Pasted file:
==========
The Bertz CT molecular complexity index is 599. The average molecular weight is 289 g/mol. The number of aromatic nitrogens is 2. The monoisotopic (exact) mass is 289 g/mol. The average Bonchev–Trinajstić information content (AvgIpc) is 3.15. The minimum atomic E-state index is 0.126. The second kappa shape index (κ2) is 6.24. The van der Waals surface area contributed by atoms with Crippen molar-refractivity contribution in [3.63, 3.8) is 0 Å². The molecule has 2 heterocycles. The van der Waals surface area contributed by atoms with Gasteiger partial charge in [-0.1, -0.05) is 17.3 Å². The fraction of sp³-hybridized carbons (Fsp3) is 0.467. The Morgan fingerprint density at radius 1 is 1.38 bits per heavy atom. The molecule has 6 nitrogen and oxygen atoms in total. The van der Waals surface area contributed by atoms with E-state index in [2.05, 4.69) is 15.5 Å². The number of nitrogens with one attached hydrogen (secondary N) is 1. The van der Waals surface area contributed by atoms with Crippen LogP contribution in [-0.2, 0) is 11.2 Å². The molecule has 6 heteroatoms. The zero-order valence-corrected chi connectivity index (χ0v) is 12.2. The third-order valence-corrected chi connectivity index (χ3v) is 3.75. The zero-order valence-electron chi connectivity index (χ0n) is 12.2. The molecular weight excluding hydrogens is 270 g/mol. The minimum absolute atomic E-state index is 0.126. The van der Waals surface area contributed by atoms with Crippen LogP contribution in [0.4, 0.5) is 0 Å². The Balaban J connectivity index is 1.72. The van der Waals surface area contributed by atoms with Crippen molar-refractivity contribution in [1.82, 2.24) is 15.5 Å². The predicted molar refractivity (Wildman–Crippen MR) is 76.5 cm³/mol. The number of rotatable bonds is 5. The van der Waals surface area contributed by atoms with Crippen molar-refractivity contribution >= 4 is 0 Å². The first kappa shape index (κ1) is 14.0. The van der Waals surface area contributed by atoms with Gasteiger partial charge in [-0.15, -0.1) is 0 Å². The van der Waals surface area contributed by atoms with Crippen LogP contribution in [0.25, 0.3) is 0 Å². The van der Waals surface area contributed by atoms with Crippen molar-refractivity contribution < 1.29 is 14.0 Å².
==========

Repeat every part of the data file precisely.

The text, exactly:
The Bertz CT molecular complexity index is 599. The average molecular weight is 289 g/mol. The number of aromatic nitrogens is 2. The monoisotopic (exact) mass is 289 g/mol. The average Bonchev–Trinajstić information content (AvgIpc) is 3.15. The minimum atomic E-state index is 0.126. The second kappa shape index (κ2) is 6.24. The van der Waals surface area contributed by atoms with Crippen molar-refractivity contribution in [3.63, 3.8) is 0 Å². The molecule has 2 heterocycles. The van der Waals surface area contributed by atoms with Gasteiger partial charge in [-0.1, -0.05) is 17.3 Å². The fraction of sp³-hybridized carbons (Fsp3) is 0.467. The Morgan fingerprint density at radius 1 is 1.38 bits per heavy atom. The molecule has 6 nitrogen and oxygen atoms in total. The van der Waals surface area contributed by atoms with E-state index in [2.05, 4.69) is 15.5 Å². The number of nitrogens with one attached hydrogen (secondary N) is 1. The van der Waals surface area contributed by atoms with Crippen LogP contribution in [-0.2, 0) is 11.2 Å². The molecule has 6 heteroatoms. The zero-order valence-corrected chi connectivity index (χ0v) is 12.2. The third-order valence-corrected chi connectivity index (χ3v) is 3.75. The zero-order valence-electron chi connectivity index (χ0n) is 12.2. The molecular weight excluding hydrogens is 270 g/mol. The minimum absolute atomic E-state index is 0.126. The van der Waals surface area contributed by atoms with Crippen LogP contribution in [0.4, 0.5) is 0 Å². The Balaban J connectivity index is 1.72. The van der Waals surface area contributed by atoms with Crippen molar-refractivity contribution in [1.82, 2.24) is 15.5 Å². The predicted molar refractivity (Wildman–Crippen MR) is 76.5 cm³/mol. The number of rotatable bonds is 5. The van der Waals surface area contributed by atoms with Crippen molar-refractivity contribution >= 4 is 0 Å². The first kappa shape index (κ1) is 14.0. The van der Waals surface area contributed by atoms with Gasteiger partial charge in [-0.15, -0.1) is 0 Å². The van der Waals surface area contributed by atoms with Crippen LogP contribution in [0.25, 0.3) is 0 Å². The van der Waals surface area contributed by atoms with Crippen molar-refractivity contribution < 1.29 is 14.0 Å².